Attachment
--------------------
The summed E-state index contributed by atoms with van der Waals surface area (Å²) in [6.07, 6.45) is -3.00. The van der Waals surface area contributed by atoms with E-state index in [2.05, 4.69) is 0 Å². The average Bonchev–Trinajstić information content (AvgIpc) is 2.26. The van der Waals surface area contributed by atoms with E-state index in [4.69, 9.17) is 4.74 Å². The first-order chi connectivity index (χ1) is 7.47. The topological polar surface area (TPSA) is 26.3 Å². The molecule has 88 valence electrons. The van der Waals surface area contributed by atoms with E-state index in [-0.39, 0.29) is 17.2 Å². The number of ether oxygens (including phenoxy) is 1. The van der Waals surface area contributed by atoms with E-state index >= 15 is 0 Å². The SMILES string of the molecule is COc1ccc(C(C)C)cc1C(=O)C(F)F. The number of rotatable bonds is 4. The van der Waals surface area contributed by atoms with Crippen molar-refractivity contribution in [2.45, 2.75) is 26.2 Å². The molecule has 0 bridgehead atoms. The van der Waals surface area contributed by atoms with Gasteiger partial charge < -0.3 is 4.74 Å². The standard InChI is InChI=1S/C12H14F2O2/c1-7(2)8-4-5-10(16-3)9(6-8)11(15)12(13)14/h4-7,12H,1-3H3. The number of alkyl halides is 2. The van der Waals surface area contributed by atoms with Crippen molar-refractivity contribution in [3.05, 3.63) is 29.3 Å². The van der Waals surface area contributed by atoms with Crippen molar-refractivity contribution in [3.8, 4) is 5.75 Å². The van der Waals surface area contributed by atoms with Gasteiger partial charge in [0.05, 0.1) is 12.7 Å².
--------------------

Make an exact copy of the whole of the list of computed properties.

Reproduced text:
The summed E-state index contributed by atoms with van der Waals surface area (Å²) in [6.07, 6.45) is -3.00. The van der Waals surface area contributed by atoms with E-state index in [2.05, 4.69) is 0 Å². The average Bonchev–Trinajstić information content (AvgIpc) is 2.26. The van der Waals surface area contributed by atoms with E-state index in [4.69, 9.17) is 4.74 Å². The first-order chi connectivity index (χ1) is 7.47. The topological polar surface area (TPSA) is 26.3 Å². The molecule has 88 valence electrons. The van der Waals surface area contributed by atoms with E-state index in [-0.39, 0.29) is 17.2 Å². The number of ether oxygens (including phenoxy) is 1. The van der Waals surface area contributed by atoms with E-state index >= 15 is 0 Å². The SMILES string of the molecule is COc1ccc(C(C)C)cc1C(=O)C(F)F. The number of rotatable bonds is 4. The van der Waals surface area contributed by atoms with Crippen molar-refractivity contribution in [2.45, 2.75) is 26.2 Å². The molecule has 0 bridgehead atoms. The van der Waals surface area contributed by atoms with Gasteiger partial charge < -0.3 is 4.74 Å². The standard InChI is InChI=1S/C12H14F2O2/c1-7(2)8-4-5-10(16-3)9(6-8)11(15)12(13)14/h4-7,12H,1-3H3. The number of alkyl halides is 2. The van der Waals surface area contributed by atoms with Crippen molar-refractivity contribution in [3.05, 3.63) is 29.3 Å². The van der Waals surface area contributed by atoms with Crippen molar-refractivity contribution in [3.8, 4) is 5.75 Å². The van der Waals surface area contributed by atoms with Gasteiger partial charge in [0.05, 0.1) is 12.7 Å².